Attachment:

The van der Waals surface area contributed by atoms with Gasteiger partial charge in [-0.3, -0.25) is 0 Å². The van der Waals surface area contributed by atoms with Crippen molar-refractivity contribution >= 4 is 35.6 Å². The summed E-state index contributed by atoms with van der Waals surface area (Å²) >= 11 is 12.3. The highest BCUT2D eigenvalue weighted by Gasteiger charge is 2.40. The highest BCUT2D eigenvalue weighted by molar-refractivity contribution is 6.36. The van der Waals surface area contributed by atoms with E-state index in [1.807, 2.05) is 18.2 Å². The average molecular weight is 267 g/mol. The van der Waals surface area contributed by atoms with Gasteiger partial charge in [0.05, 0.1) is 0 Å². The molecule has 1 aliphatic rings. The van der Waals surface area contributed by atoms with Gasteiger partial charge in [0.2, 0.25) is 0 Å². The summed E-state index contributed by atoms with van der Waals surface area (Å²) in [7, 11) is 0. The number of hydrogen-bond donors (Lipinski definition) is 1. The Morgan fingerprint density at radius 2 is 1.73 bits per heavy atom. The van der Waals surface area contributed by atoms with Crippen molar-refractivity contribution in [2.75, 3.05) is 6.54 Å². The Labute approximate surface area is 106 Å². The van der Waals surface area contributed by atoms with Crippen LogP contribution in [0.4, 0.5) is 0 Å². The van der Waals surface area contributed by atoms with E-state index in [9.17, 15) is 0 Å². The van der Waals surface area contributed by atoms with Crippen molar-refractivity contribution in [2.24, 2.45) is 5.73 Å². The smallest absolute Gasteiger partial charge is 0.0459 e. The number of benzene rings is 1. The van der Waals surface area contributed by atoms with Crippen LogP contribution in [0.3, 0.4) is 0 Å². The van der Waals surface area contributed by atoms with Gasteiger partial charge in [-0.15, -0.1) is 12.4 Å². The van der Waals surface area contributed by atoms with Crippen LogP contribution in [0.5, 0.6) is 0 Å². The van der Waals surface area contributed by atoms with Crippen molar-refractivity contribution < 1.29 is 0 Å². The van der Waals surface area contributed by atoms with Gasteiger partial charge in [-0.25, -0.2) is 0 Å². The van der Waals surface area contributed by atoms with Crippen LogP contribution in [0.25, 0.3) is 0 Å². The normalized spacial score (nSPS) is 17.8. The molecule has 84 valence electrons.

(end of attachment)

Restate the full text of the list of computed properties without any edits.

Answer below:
The van der Waals surface area contributed by atoms with Gasteiger partial charge in [-0.3, -0.25) is 0 Å². The van der Waals surface area contributed by atoms with Crippen molar-refractivity contribution >= 4 is 35.6 Å². The summed E-state index contributed by atoms with van der Waals surface area (Å²) >= 11 is 12.3. The highest BCUT2D eigenvalue weighted by Gasteiger charge is 2.40. The highest BCUT2D eigenvalue weighted by molar-refractivity contribution is 6.36. The van der Waals surface area contributed by atoms with E-state index in [1.807, 2.05) is 18.2 Å². The average molecular weight is 267 g/mol. The van der Waals surface area contributed by atoms with Gasteiger partial charge in [0.05, 0.1) is 0 Å². The molecule has 1 aliphatic rings. The van der Waals surface area contributed by atoms with Gasteiger partial charge in [0.2, 0.25) is 0 Å². The summed E-state index contributed by atoms with van der Waals surface area (Å²) in [7, 11) is 0. The number of hydrogen-bond donors (Lipinski definition) is 1. The Morgan fingerprint density at radius 2 is 1.73 bits per heavy atom. The van der Waals surface area contributed by atoms with Crippen molar-refractivity contribution in [2.75, 3.05) is 6.54 Å². The Labute approximate surface area is 106 Å². The van der Waals surface area contributed by atoms with Crippen LogP contribution in [0.4, 0.5) is 0 Å². The van der Waals surface area contributed by atoms with E-state index in [9.17, 15) is 0 Å². The van der Waals surface area contributed by atoms with Crippen molar-refractivity contribution in [2.24, 2.45) is 5.73 Å². The smallest absolute Gasteiger partial charge is 0.0459 e. The number of benzene rings is 1. The van der Waals surface area contributed by atoms with Crippen LogP contribution in [0.3, 0.4) is 0 Å². The van der Waals surface area contributed by atoms with Gasteiger partial charge in [-0.15, -0.1) is 12.4 Å². The van der Waals surface area contributed by atoms with Crippen LogP contribution in [0.5, 0.6) is 0 Å². The van der Waals surface area contributed by atoms with Crippen molar-refractivity contribution < 1.29 is 0 Å². The van der Waals surface area contributed by atoms with Gasteiger partial charge in [-0.25, -0.2) is 0 Å². The van der Waals surface area contributed by atoms with Crippen LogP contribution in [0.25, 0.3) is 0 Å². The normalized spacial score (nSPS) is 17.8. The molecule has 84 valence electrons.